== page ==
Hypertension due to a renin-secreting juxtaglomerular cell tumor.
Department of Medicine, City Hospital, Birmingham, England, UK.American Journal of Hypertension (impact factor: 3.18). 10/2008; 21(12):1359-61. DOI:10.1038/ajh.2008.281 pp.1359-61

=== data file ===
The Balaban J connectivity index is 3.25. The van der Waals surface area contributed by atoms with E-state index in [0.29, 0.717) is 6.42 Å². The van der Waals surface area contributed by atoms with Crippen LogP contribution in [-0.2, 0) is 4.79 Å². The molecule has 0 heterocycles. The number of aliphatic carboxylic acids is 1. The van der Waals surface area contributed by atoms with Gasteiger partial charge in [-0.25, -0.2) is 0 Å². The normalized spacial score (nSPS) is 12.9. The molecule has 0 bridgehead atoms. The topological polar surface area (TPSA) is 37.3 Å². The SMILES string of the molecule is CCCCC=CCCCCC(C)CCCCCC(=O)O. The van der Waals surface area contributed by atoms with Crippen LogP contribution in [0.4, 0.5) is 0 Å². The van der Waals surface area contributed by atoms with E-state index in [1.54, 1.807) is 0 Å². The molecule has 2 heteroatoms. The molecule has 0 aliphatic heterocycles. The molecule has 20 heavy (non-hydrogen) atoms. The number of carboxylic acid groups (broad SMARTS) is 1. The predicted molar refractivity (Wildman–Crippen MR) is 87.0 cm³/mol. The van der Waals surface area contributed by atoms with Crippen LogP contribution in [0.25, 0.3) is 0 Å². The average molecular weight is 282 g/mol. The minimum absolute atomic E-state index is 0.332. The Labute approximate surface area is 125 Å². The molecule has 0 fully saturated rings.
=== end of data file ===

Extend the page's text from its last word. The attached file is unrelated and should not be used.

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ABSTRACT: Juxtaglomerular cell tumor (JGCT) generally affects adolescents and young adults. The patients experience symptoms related to hypertension and hypokalemia due to renin-secretion by the tumor. Grossly, the tumor is well circumscribed with fibrous capsule and the cut surface shows yellow or gray-tan color with frequent hemorrhage. Histologically, the tumor is composed of monotonous polygonal cells with entrapped normal tubules. Immunohistochemically, tumor cells exhibit a positive reactivity for renin, vimentin and CD34. Ultrastructurally, neoplastic cells contain rhomboid-shaped renin protogranules. Genetically, losses of chromosomes 9 and 11 were frequently observed. Clinically, the majority of tumors showed a benign course, but rare tumors with vascular invasion or metastasis were reported. JGCT is a curable cause of hypertensive disease if it is discovered early and surgically removed, but may cause a fatal outcome usually by a cerebrovascular attack or may cause fetal demise in pregnancy. Additionally, pathologists and urologists need to recognize that this neoplasm in most cases pursues a benign course, but aggressive forms may develop in some cases.Diagnostic Pathology 08/2011; 6:80. · 1.64 Impact Factor
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